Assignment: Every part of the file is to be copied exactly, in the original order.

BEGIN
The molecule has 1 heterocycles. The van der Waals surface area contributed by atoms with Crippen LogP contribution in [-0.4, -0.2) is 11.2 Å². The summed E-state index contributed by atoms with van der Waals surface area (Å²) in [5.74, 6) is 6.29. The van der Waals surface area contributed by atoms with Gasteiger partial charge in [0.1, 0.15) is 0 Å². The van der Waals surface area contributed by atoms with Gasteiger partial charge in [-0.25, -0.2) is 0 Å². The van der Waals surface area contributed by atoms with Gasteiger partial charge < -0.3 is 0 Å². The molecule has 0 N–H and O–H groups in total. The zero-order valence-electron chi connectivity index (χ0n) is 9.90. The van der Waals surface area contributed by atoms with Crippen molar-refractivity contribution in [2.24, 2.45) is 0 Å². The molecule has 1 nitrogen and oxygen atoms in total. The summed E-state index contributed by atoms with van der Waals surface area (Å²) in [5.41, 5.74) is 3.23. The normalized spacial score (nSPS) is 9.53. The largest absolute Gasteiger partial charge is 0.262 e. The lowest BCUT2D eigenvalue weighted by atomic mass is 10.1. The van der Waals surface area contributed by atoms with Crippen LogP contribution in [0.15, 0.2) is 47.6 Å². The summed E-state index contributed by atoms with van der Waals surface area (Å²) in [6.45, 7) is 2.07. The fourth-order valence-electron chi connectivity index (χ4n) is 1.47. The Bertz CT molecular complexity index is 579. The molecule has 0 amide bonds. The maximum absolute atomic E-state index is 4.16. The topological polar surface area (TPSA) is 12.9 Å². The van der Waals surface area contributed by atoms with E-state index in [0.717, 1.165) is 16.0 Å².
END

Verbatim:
The molecule has 1 heterocycles. The van der Waals surface area contributed by atoms with Crippen LogP contribution in [-0.4, -0.2) is 11.2 Å². The summed E-state index contributed by atoms with van der Waals surface area (Å²) in [5.74, 6) is 6.29. The van der Waals surface area contributed by atoms with Gasteiger partial charge in [0.1, 0.15) is 0 Å². The van der Waals surface area contributed by atoms with Gasteiger partial charge in [-0.25, -0.2) is 0 Å². The van der Waals surface area contributed by atoms with Gasteiger partial charge < -0.3 is 0 Å². The molecule has 0 N–H and O–H groups in total. The zero-order valence-electron chi connectivity index (χ0n) is 9.90. The van der Waals surface area contributed by atoms with Crippen molar-refractivity contribution in [2.24, 2.45) is 0 Å². The molecule has 1 nitrogen and oxygen atoms in total. The summed E-state index contributed by atoms with van der Waals surface area (Å²) in [5.41, 5.74) is 3.23. The normalized spacial score (nSPS) is 9.53. The largest absolute Gasteiger partial charge is 0.262 e. The lowest BCUT2D eigenvalue weighted by atomic mass is 10.1. The van der Waals surface area contributed by atoms with Crippen LogP contribution in [0.15, 0.2) is 47.6 Å². The summed E-state index contributed by atoms with van der Waals surface area (Å²) in [6.45, 7) is 2.07. The fourth-order valence-electron chi connectivity index (χ4n) is 1.47. The Bertz CT molecular complexity index is 579. The molecule has 0 amide bonds. The maximum absolute atomic E-state index is 4.16. The topological polar surface area (TPSA) is 12.9 Å². The van der Waals surface area contributed by atoms with E-state index in [0.717, 1.165) is 16.0 Å².